TO DEMONSTRATE the physical impact that a big cornerback can have in the NFL, 6'3", 195-pound Seahawks starter Richard Sherman steps in front of a visitor, bends his knees and raises his hands to chest level. He may be in a defensive stance, but he is taking this demonstration in a decidedly offensive direction, jamming his arms into the visitor's chest.
"Receivers are not used to lining up against guys like us," he says, pointing to fellow Seattle starter Brandon Browner, who's even larger at 6'4" and 221, and who gave his own hands-on demonstration in early August when he mauled newly signed receiver Terrell Owens on Owens's first day of training camp. (Owens was later cut.)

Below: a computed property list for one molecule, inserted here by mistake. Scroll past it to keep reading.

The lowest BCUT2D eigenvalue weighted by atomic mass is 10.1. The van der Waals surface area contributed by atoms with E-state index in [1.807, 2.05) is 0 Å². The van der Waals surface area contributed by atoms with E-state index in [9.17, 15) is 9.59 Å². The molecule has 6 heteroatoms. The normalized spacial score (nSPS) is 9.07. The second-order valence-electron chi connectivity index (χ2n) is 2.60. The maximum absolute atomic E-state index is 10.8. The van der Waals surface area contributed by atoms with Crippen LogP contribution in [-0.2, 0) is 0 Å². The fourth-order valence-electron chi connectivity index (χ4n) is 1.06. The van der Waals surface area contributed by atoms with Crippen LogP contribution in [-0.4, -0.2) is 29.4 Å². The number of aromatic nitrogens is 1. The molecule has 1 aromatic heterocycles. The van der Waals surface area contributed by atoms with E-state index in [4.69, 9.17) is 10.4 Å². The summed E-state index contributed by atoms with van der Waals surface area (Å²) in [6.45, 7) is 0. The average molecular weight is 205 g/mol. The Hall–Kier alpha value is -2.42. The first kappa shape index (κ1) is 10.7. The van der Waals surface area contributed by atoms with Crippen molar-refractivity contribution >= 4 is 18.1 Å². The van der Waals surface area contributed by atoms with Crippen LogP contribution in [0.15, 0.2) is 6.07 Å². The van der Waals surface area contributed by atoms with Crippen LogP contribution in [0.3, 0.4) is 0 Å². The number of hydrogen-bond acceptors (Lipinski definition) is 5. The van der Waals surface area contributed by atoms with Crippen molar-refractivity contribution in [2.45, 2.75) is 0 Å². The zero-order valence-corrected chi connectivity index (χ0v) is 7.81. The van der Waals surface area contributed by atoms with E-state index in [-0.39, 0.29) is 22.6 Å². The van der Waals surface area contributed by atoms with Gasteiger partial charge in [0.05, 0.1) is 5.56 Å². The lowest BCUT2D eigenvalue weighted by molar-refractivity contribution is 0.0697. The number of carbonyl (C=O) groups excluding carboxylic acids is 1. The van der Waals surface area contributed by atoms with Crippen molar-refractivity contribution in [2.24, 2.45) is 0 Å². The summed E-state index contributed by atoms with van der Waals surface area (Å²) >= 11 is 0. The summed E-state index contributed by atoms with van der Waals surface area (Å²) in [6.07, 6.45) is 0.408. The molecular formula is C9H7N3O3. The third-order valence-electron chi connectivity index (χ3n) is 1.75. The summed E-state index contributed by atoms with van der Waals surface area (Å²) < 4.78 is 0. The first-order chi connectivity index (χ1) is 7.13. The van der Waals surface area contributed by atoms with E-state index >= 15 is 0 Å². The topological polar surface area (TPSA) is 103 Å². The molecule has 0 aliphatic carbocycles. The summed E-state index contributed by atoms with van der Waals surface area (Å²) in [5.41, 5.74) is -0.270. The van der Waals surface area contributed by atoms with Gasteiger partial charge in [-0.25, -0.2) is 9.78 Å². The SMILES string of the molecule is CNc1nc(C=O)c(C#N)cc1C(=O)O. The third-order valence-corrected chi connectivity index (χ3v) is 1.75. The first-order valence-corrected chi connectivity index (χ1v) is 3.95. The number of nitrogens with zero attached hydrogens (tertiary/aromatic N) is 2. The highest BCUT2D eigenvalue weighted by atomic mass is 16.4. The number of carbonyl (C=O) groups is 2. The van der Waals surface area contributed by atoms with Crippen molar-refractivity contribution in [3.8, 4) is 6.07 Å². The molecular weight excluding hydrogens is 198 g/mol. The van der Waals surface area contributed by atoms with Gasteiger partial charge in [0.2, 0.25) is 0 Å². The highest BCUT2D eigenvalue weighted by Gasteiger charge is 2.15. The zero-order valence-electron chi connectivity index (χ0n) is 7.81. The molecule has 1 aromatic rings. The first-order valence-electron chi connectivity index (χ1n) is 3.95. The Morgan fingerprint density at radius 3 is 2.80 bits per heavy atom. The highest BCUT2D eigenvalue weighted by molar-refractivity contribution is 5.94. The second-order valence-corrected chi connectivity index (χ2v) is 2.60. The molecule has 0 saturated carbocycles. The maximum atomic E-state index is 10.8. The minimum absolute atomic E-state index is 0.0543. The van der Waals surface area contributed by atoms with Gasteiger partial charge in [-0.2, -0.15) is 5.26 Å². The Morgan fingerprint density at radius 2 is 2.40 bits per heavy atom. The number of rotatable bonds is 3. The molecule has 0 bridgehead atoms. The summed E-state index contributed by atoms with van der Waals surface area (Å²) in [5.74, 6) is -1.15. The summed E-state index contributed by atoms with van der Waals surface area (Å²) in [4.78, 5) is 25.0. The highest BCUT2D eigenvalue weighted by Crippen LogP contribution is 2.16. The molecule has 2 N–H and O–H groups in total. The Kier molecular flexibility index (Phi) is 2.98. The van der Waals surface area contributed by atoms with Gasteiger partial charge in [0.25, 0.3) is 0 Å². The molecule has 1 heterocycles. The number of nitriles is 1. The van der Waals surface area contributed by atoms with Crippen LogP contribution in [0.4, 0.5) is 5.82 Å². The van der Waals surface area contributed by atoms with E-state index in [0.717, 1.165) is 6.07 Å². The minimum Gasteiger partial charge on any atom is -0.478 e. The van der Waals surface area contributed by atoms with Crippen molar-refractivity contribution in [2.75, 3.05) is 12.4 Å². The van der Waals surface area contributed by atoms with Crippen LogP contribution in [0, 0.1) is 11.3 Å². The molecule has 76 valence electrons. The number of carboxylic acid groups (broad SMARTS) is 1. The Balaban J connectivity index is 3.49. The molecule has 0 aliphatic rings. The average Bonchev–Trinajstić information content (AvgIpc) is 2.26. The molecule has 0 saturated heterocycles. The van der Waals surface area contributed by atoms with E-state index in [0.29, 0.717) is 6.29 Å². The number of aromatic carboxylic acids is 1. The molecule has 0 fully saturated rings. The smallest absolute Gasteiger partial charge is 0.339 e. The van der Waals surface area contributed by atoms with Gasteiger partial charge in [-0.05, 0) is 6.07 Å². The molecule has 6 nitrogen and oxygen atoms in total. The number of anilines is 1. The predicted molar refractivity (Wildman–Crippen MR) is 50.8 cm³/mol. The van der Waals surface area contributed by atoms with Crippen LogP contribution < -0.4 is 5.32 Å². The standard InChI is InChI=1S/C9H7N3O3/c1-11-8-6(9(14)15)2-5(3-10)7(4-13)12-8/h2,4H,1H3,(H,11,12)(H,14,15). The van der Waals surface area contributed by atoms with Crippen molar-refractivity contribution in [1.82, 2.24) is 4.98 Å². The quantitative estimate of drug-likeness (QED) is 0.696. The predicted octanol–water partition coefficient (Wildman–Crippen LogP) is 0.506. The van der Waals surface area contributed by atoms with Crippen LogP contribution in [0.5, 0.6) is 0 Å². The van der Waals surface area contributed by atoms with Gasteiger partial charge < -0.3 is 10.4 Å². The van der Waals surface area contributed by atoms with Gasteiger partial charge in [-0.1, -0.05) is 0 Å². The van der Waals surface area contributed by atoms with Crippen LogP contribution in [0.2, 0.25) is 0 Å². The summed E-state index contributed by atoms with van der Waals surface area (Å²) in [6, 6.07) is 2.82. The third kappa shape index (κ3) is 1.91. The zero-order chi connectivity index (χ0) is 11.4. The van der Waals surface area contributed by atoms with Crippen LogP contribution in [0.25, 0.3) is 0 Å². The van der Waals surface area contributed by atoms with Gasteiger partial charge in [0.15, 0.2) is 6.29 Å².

"Most people don't play our style. Others press, but they don't stay with it. They back off and read. We come up, and we don't move off. We're going to put our hands on you. [Most teams] spend a whole game adjusting to our style."
If the Seahawks are going to take the next step following 7--9 finishes in each of Pete Carroll's first two seasons, this kind of aggressive defending will figure prominently.
September 3, 2012
There is nothing subtle about the Seahawks' secondary. Last season Seattle was the only team with two starting cornerbacks 6'2" or taller—and their strong safety, Kam Chancellor, is 6'3", 232 pounds. (Free safety Earl Thomas is the smallest of the group, at 5'10" and 202, but his 4.4 speed and catlike reflexes more than make up for it.)